between A and Z, upon recovery against the failure of C-D, is
   depicted in Figure 3.

                           B * * *C------D------E
                          *|      | *  / | \  * |*
                         * |      |  */  |  \*  | *
                        A  |      |  /*  |  *\  |  Z
                         \ |      | /  * | *  \ | *
                          \|      |/    *|*    \|*
                           F------G------H * * *I

                       Figure 3: Reference topology







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4.  Managed local protection

   There may be cases where a management free repair does not fit the
   policy of the operator.  For example, in our illustration, the
   operator may want to not have C-D and C-H used to protect each other,
   in fear of a shared risk among the two links.

   In this context, the protection mechanism must support the explicit
   configuration of the backup path either under the form of high-level
   constraints (end at the next-hop, end at the next-next-hop, minimize
   this metric, avoid this SRLG...) or under the form of an explicit
   path.

   We discuss such aspects for both bypass and shortest path based
   protection schemes.

4.1.  Managed bypass protection

   Let us illustrate the case using our reference example.  For the
   demand from A to B, the operator does not want to use the shortest
   failover path to the nexthop, {CH, HD}, but rather the path
   {CG,GH,HD}, as illustrated in Figure 4.

                           B * * *C------D * * *E
                          *|      * \  / * *  / |*
                         * |      *  \/  *  */  | *
                        A  |      *  /\  *  /*  |  Z
                         \ |      * /  \ * /  * | *
                          \|      */    \*/    *|*
                           F------G * * *H------I

                    Figure 4: Managed bypass protection

4.2.  Managed shortest path protection

   In the case of shortest path protection, the case is the one of an
   operator who does not want to use the shortest failover via link C-H,
   but rather reach H via {CG, GH}.

   The resulting end-to-end path upon activation of the protection is
   illustrated in Figure 5.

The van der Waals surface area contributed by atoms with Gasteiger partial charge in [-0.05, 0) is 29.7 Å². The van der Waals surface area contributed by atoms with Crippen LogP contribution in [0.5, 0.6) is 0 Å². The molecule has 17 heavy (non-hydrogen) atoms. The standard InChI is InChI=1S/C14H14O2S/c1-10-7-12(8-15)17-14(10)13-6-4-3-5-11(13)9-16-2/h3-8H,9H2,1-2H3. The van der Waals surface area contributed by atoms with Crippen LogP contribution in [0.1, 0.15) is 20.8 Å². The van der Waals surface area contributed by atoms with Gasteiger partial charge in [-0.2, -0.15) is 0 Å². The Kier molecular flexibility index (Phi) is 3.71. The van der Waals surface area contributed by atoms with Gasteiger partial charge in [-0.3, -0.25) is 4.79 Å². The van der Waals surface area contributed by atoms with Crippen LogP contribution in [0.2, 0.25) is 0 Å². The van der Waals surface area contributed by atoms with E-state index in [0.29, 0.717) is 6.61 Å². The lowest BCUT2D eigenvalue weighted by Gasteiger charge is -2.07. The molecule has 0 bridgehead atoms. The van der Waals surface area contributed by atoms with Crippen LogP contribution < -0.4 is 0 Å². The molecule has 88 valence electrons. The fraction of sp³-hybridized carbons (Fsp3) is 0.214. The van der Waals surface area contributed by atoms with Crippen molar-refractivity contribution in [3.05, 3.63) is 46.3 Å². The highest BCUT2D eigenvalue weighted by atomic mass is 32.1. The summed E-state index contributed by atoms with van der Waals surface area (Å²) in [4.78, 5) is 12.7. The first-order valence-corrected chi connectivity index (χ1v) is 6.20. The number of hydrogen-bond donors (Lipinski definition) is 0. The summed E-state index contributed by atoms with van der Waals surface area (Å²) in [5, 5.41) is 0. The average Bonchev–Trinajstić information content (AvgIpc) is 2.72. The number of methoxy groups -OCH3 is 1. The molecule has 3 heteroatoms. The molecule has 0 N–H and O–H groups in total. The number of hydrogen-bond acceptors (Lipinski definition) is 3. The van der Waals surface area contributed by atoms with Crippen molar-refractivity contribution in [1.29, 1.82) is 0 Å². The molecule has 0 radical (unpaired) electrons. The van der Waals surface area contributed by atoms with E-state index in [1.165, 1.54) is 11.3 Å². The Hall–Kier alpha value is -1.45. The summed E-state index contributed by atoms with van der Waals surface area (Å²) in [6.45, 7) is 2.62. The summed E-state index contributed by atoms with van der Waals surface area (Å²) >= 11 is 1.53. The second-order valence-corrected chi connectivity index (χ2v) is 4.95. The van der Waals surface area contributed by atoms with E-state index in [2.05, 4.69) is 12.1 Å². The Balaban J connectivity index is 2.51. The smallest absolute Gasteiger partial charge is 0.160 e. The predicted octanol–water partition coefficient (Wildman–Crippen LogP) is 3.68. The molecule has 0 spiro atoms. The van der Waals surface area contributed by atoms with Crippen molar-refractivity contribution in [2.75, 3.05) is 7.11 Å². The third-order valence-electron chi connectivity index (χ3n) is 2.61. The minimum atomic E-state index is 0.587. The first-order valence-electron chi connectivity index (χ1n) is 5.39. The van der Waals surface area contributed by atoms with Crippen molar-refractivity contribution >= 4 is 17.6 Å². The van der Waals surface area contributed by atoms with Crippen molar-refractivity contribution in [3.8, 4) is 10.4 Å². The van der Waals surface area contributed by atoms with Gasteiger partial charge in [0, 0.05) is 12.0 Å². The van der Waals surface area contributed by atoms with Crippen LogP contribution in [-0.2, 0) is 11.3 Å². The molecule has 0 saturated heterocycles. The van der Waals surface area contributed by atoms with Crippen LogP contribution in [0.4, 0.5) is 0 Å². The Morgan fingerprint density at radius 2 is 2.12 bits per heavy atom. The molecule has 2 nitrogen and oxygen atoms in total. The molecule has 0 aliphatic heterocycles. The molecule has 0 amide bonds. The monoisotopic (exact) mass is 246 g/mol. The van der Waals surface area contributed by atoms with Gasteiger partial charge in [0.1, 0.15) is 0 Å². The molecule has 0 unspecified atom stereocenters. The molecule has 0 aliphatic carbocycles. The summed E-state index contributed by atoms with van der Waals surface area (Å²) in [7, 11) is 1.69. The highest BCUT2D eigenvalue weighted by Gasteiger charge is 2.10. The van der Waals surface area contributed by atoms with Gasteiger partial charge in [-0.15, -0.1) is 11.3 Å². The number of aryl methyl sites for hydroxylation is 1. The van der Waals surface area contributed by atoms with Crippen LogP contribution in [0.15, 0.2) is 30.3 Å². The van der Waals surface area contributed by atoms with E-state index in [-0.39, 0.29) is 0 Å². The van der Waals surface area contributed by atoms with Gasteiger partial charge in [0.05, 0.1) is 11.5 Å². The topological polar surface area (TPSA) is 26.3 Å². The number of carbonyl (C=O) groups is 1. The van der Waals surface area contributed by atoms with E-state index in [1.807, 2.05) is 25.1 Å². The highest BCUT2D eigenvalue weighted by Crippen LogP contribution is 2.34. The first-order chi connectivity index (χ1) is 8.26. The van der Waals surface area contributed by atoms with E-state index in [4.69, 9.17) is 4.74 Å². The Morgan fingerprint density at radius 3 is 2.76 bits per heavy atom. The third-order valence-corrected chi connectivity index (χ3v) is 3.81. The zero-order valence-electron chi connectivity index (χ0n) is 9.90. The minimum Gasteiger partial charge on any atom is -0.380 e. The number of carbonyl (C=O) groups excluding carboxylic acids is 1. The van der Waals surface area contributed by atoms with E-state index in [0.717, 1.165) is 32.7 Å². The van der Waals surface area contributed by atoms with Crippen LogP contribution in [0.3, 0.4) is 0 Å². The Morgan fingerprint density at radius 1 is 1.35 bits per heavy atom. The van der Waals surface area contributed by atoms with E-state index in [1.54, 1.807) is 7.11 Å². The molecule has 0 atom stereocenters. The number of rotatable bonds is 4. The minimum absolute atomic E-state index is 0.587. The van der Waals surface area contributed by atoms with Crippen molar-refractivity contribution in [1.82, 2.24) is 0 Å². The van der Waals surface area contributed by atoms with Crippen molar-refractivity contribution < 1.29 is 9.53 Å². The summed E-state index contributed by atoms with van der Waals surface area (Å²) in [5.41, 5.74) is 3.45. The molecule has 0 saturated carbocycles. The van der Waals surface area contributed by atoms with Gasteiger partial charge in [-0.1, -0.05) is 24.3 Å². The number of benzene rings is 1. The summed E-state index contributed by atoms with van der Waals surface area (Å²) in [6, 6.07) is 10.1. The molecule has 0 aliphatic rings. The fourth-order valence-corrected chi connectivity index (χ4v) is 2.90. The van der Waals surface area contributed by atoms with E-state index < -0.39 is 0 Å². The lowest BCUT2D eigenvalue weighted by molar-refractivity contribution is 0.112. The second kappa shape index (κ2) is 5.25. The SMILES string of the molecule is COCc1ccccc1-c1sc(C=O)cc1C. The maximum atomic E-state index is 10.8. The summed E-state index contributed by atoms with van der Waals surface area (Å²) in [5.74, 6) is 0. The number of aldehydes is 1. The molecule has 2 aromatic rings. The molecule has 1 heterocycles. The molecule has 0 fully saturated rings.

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                           B * * *C------D------E
                          *|      * \  / | \  * |*
                         * |      *  \/  |  \*  | *
                        A  |      *  /\  |  *\  |  Z
                         \ |      * /  \ | *  \ | *
                          \|      */    \|*    \|*
                           F------G * * *H * * *I

                Figure 5: Managed shortest path protection


5.  Co-existence

   The operator may want to support several very-different services on
   the same packet-switching infrastructure.  As a result, the SPRING
   architecture SHOULD allow for the co-existence of the different use
   cases listed in this document, in the same network.

   Let us illustrate this with the following example.

   o  Flow F1 is supported over path {C, C-D, E}
   o  Flow F2 is supported over path {C, C-D, I)
   o  Flow F3 is supported over path {C, C-D, Z)
   o  Flow F4 is supported over path {C, C-D, Z}
   o  It should be possible for the operator to configure the network to
      achieve path protection for F1, management free shortest path
      local protection for F2, managed protection over path {C-G, G-H,
      Z} for F3, and management free bypass protection for F4.


6.  References

   [1]  Filsfils, C., Previdi, S., Bashandy, A., Decraene, B.,
        Litkowski, S., Horneffer, M., Milojevic, I., Shakir, R., Ytti,
        S., Henderickx, W., Tantsura, J., and E. Crabbe, "Segment
        Routing Architecture", draft-filsfils-rtgwg-segment-routing-01
        (work in progress), October 2013.


Authors' Addresses

   Pierre Francois
   IMDEA Networks
   Leganes
   ES

   Email: pierre.francois@imdea.org




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   Clarence Filsfils
   Cisco Systems, Inc.
   Brussels
   BE

   Email: cfilsfil@cisco.com


   Bruno Decraene
   Orange
   Issy-les-Moulineaux
   FR

   Email: bruno.decraene@orange.com


   Rob Shakir
   BT
   London
   UK

   Email: rob.shakir@bt.com